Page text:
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Jaggery and Sugar

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Sugar and jaggery are two common sweeteners used throughout the world. Although both jaggery and sugar are obtained from the same sources, they are much different in their properties and benefits.

Just as two identical twins born of the same parents are different in many respects; jaggery and sugar, born of the same sugar cane juice, are different from one another. These differences must be kept in mind for their proper use. Let us have a look at these differences.

Difference in Color

Sugar and jaggery are completely different in color.

Sugar: Sugar typically has a bright white color.

Jaggery: Jaggery shows some true Eastman colours, ranging from golden yellow to golden brown, brown, dark brown and like the color of dark chocolate, depending upon the extent to which it was cooked.

Difference in Texture

Sugar and jaggery vary greatly in texture as well.

Sugar: Sugar is solid, hard and crystalline.

Jaggery: Jaggery is semi-solid, softer than sugar, and amorphous.

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Difference in Processing

The first stage of the manufacturing of jaggery and sugar is the same. This first step is the boiling of sugar cane juice. It changes from that point however, as explained below.

Sugar: After the initial boiling, in the case of sugar, this syrup is treated with charcoal (preferably bone charcoal) to absorb unwanted particles and to give a clear, transparent solution. This solution, once it condenses and crystallizes, results in the commonly known form of sugar.

Jaggery: In the case of jaggery, there is no treatment with any kind of charcoal, nor there is any kind of crystallization. That is why, in India, particularly among Hindus, jaggery is considered sacred, while white sugar is not. For jaggery, the mother syrup is boiled and boiled continuously until it is formed into a thick paste, which is then poured into molds to make blocks of jaggery of the desired quantity.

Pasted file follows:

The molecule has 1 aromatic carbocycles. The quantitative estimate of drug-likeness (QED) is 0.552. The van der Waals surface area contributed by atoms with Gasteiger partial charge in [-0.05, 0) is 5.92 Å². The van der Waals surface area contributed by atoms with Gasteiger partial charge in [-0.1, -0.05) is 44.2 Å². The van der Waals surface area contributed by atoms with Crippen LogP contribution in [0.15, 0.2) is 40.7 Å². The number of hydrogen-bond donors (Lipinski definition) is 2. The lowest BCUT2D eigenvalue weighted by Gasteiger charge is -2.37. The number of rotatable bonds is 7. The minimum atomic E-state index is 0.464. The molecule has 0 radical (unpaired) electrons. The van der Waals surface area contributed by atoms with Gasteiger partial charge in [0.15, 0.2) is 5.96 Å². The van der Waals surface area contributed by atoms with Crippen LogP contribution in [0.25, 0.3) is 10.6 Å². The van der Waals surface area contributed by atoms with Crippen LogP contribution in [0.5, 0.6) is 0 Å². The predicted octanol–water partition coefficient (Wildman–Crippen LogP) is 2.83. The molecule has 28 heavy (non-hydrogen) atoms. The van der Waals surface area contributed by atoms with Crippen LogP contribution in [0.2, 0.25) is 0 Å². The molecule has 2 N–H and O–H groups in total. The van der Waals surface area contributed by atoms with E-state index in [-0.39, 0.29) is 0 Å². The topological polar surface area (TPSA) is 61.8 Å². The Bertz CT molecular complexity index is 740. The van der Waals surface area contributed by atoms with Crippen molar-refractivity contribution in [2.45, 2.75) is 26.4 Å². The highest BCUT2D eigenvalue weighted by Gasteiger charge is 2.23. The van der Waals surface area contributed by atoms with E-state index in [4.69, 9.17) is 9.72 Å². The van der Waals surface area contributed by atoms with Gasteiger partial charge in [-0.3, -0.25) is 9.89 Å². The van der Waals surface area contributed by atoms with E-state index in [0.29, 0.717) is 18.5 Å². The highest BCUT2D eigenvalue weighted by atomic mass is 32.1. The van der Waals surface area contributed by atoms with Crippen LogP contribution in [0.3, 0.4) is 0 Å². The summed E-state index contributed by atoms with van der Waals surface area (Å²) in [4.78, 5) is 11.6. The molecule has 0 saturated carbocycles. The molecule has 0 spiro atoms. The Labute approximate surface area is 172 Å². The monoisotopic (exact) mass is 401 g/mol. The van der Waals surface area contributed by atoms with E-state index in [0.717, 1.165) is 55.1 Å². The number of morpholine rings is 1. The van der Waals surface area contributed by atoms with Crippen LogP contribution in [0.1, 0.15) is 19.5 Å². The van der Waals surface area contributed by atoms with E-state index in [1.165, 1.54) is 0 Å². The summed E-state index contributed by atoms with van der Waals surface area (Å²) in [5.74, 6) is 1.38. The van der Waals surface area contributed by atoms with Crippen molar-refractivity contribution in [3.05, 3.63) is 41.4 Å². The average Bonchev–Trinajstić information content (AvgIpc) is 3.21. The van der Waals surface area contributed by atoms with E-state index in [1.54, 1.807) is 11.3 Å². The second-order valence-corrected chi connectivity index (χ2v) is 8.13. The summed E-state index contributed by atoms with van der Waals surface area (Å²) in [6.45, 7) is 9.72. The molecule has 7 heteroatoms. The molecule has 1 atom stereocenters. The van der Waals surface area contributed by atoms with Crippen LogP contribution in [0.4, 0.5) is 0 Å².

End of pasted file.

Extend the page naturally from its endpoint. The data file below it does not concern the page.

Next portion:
Difference in Composition

Both Jaggery and Sugar are predominantly made up of sucrose, but there are some differences.

Sugar: Only sucrose (C12H22O12).

Jaggery: Predominantly sucrose (C12H22O12), with traces of mineral salts, iron and some fiber.

Difference in Health Benefits

Although both jaggery and sugar are meant for providing energy for the body, their mode of energy release is somewhat different.

Sugar: Being one of the simplest available forms of sucrose, sugar is instantly absorbed in the blood and releases a burst of energy. This may prove harmful for some internal organs such as the kidneys, eyes, and brain, particularly for patients with diabetes. Again, for some unknown reason, sugar solution in water is considered cooling in nature. So, in some places, it is not recommended to consume sugar when someone has a cold.

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Jaggery: Jaggery is far more complex than sugar, as it is made up of longer chains of sucrose. Hence, it is digested slower than sugar and releases energy slowly and not instantaneously. This provides energy for a longer time and is not harmful for the body. However, this does not certify it as fit for consumption by diabetics, because ultimately, it is still sugar. Jaggery also gathers a considerable amount of ferrous salts (iron) during its preparation, as it is prepared in iron vessels. This iron is also good for health, particularly for those who are anemic or lack iron. Again, jaggery also contains of traces of mineral salts which are very beneficial for the body. You might have experienced this when consuming jaggery, it leaves a hint of salt on the tongue.  These salts come from the sugar cane juice where it is absorbed from the soil. Furthermore, jaggery is very good as a cleansing agent. It cleanses the lungs, stomach, intestines, esophagus and respiratory tracts. Those who face dust in their day to day life are highly recommended to take a daily dose of jaggery. This can keep them safe from asthma, cough, cold, and congestion in chest. Read more about the benefits of jaggery

Difference in Cultural Aspects

Sugar and jaggery turn out to be just the opposite when it comes to the cultural aspects.